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Two types of graph may be referred to as a flow curve, depending on the application. One application is in the field of fluid mechanics, where a flow curve shows the relationship between the dynamic viscosity and the shear rate of a fluid. Flow curves may also be applied to pumps, in which case they illustrate the relationship between the volumetric flow rate of the pump and the pump head.
In fluid mechanics, dynamic viscosity — also called absolute viscosity — measures a fluid's resistance to flow. In other words, dynamic viscosity indicates the amount of force that is required to move the fluid. Shear is the pressure experienced by a fluid due to forces that are parallel to the direction of flow — mainly the forces exerted by the walls of a pipe or channel. The shear rate is directly proportional to the velocity of the fluid, because the faster it is flowing, the more shear it experiences.
On a fluid flow curve, dynamic viscosity is plotted on the y-axis and shear rate is plotted on the x-axis. The resulting curve shows the relationship between these two fluid properties. For a Newtonian fluid, in which the dynamic viscosity is independent of the shear rate, the flow curve is a straight line, and the slope of the line is the dynamic viscosity. Non-Newtonian fluids, however, behave differently, and their flow curves are generally curved lines with various shapes. Some fluids are even time-dependent, meaning they have memory that affects the shape of the curve.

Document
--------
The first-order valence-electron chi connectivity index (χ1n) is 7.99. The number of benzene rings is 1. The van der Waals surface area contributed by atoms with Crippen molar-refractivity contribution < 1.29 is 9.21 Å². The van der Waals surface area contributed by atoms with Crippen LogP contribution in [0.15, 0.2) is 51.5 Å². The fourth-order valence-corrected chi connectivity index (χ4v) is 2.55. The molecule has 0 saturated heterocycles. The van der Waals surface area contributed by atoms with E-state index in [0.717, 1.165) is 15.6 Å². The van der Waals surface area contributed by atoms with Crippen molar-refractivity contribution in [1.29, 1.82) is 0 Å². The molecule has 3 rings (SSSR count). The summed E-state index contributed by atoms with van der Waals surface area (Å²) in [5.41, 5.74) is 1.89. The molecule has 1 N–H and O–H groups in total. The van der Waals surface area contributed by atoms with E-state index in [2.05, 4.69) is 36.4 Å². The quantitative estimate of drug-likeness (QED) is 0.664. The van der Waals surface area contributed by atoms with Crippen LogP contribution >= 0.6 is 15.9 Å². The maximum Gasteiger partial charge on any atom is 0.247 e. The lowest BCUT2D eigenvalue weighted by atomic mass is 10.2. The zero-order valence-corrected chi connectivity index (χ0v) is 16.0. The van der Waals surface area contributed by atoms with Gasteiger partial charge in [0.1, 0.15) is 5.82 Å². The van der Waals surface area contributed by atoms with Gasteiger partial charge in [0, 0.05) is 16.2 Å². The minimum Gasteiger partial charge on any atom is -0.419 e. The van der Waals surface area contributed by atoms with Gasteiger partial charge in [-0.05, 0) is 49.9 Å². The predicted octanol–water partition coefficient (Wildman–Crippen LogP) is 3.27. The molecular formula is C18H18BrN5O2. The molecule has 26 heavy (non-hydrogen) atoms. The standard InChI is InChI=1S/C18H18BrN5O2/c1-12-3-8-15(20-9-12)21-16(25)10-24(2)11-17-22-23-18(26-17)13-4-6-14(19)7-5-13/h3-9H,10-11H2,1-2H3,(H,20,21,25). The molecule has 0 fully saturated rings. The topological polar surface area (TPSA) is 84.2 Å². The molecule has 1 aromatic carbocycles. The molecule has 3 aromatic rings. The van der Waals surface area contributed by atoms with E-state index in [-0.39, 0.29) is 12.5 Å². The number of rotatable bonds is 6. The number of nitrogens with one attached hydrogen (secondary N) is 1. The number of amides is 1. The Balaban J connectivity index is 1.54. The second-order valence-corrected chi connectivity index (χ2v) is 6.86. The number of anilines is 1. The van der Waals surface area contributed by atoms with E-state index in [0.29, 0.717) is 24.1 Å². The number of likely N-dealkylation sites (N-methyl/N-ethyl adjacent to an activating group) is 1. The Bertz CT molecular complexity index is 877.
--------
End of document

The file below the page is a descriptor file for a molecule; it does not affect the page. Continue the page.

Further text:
Pump flow rate is plotted on the x-axis of a pump flow curve, also called a system curve, and pump head is plotted on the y-axis. Pump head is a term used to describe the pressure loss in a pump. It is a combination of the elevation or static head, which is the difference in elevation between the inlet and outlet of the pump, and the head loss in the system, which is mostly due to friction in the pipes and fittings. Though head is a unit of pressure, it is usually measured in feet or meters — the farther the water has to travel, the more pressure is lost.
The pump flow curve can be used to determine the optimal operating conditions for a pump. If the user knows the flow rate they need, they can find the head loss for that flow rate using the system curve. By overlaying the system curve with a performance curve, which shows the performance for pumps of different sizes, the user can find the optimally sized pump for his or her system requirements.